St. Paul's School - Review #1
About the Author:
|College Enrolled||Lehigh University|
|Home Town, State||New York City, NY|
|Years Attended Boarding School||3|
|Activities During Boarding School||Wrestling Political clubs (Young Republicans / Democrats) Chess Club|
1.) What do you think makes your school unique relative to other boarding schools?
One of the biggest qualities that stood out during my time at St. Paul's was the campus and the community. You will not come across a more beautiful campus in New England. Covering a span of around 2,000 acres, St. Paul's houses around 500 students that interact with each other during classes and during sports in the afternoon. Life at St. Paul's is usually fast paced, but can be slowed down if one wishes to relax for a bit, which you will find is needed.
2.) What was the best thing that happened to you in boarding school?
At SPS, I grew as a person socially and academically and I owe a lot to the community for helping me discover myself. The school is going through a tough time right now, but we are braving through and trying to make things better.
3.) What might you have done differently during your boarding school experience?
I probably would have thrown myself out there more since I didn't have too much of a social presence until my senior year. Seriously - you may have your own group of friends, but it is really important to at least create a basic connection with everyone you come across. It's hard, but you will realize that it is important.
4.) What did you like most about your school?
The community and the people, as everyone is struggling, or having fun, together. You will make friends at SPS that you will have for life, maybe they're even friends among the faculty, you never know.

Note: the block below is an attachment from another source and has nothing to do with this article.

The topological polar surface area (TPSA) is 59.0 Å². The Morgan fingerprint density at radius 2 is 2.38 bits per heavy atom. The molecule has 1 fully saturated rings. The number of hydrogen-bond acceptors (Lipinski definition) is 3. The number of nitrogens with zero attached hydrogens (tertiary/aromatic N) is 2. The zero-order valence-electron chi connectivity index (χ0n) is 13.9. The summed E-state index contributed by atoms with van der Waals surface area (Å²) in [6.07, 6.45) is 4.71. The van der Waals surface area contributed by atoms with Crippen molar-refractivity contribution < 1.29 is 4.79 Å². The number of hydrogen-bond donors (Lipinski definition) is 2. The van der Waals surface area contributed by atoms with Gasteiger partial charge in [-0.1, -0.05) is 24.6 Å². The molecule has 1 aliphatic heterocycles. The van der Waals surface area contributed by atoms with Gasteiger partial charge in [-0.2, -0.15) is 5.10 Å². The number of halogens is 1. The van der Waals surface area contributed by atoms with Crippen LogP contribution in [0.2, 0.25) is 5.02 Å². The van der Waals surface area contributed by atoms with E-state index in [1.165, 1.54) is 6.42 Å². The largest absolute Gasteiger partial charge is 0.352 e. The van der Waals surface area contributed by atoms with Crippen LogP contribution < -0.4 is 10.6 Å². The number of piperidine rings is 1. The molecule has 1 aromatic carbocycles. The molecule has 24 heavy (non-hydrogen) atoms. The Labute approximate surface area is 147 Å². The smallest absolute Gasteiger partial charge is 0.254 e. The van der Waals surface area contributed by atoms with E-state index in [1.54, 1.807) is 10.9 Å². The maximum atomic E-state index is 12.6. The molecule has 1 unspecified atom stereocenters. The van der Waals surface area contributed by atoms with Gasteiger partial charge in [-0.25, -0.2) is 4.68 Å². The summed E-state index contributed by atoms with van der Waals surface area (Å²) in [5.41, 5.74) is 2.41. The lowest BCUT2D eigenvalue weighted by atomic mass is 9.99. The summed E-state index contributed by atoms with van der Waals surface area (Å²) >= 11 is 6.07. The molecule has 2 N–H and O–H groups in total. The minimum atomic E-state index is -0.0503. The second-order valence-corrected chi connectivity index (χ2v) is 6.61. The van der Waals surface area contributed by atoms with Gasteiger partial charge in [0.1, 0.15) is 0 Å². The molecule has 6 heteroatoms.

5.) Do you have any final words of wisdom for visiting or incoming students to your school?
Definitely visit the school and tour, because even though the campus may be eye candy, you really need to have a feel for the school and whether you think you'd be a great fit. Having some friends before entering the school helps a lot as well.
1.) Describe the athletics at your school - what did you like most about it?
There are plenty of sports to choose from, whether you are a varsity player, or decide to play for fun. The hockey teams are especially strong.As a third and fourth former, you are required to play a sport all three terms (Fall, Winter, Spring). For your fifth and sixth form years, you are only required to play a sport for two terms out of the six. So you can play a sport during the Fall and Winter your fifth form year, and not have to play a sport for the rest of your St. Paul's career.
1.) Describe the dorm life in your school - what did you like most about it?
I spent all my years at St. Paul's in one dorm because I liked the location (Drury house). Among students, some say that some dorms are better than others, but in reality, they are what you make them as they all have their own strengths and weaknesses.
1.) Describe the school's town and surrounding area.
Concord is a small community, but it is still enjoyable. On weekends, students may take school shuttles into town and dine at restaurants, or go to Target and buy snacks or toiletries.
2.) Describe the social life at your school - what did you like most about it?
Your social life depends on whether you are a social person, as there are 500 students and everyone knows everyone. Everyone has their own group of friends but generally, everyone has some sort of connection with everyone.
Alumni Reviews Review School
- Review Description
- Lehigh University One of the biggest qualities that stood out during my time at St. Paul's was the campus and the community. You will not come across a more beautiful campus in New England. Covering a span. . .
- Davidson College St. Paul's was unique in that it was 100% boarding. Attending a school where absolutely all of the students (and the majority of the staff) reside on the same campus for the entire academic. . .
- Swarthmore College One of the most memorable and unique aspects of SPS is the boarding atmosphere. Everyone lives on campus in school housing, even students who hail from the local town. Teachers live on campus. . .
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